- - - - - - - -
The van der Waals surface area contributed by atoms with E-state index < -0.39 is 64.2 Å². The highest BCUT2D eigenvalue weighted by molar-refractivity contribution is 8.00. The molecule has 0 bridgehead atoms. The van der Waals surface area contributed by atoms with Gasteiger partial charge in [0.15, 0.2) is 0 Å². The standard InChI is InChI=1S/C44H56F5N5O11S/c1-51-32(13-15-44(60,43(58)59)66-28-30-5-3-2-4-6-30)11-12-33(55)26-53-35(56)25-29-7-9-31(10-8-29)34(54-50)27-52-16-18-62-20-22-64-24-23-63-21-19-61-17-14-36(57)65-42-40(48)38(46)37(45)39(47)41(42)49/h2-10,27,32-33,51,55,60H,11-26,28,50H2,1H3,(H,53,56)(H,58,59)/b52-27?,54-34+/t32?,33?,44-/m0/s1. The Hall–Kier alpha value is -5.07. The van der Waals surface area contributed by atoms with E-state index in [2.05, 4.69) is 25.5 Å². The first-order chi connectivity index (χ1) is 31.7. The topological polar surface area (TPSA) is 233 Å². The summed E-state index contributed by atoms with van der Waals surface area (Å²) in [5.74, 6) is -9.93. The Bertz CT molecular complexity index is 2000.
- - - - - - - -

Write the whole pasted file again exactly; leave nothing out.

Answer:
The van der Waals surface area contributed by atoms with E-state index < -0.39 is 64.2 Å². The highest BCUT2D eigenvalue weighted by molar-refractivity contribution is 8.00. The molecule has 0 bridgehead atoms. The van der Waals surface area contributed by atoms with Gasteiger partial charge in [0.15, 0.2) is 0 Å². The standard InChI is InChI=1S/C44H56F5N5O11S/c1-51-32(13-15-44(60,43(58)59)66-28-30-5-3-2-4-6-30)11-12-33(55)26-53-35(56)25-29-7-9-31(10-8-29)34(54-50)27-52-16-18-62-20-22-64-24-23-63-21-19-61-17-14-36(57)65-42-40(48)38(46)37(45)39(47)41(42)49/h2-10,27,32-33,51,55,60H,11-26,28,50H2,1H3,(H,53,56)(H,58,59)/b52-27?,54-34+/t32?,33?,44-/m0/s1. The Hall–Kier alpha value is -5.07. The van der Waals surface area contributed by atoms with E-state index in [2.05, 4.69) is 25.5 Å². The first-order chi connectivity index (χ1) is 31.7. The topological polar surface area (TPSA) is 233 Å². The summed E-state index contributed by atoms with van der Waals surface area (Å²) in [5.74, 6) is -9.93. The Bertz CT molecular complexity index is 2000.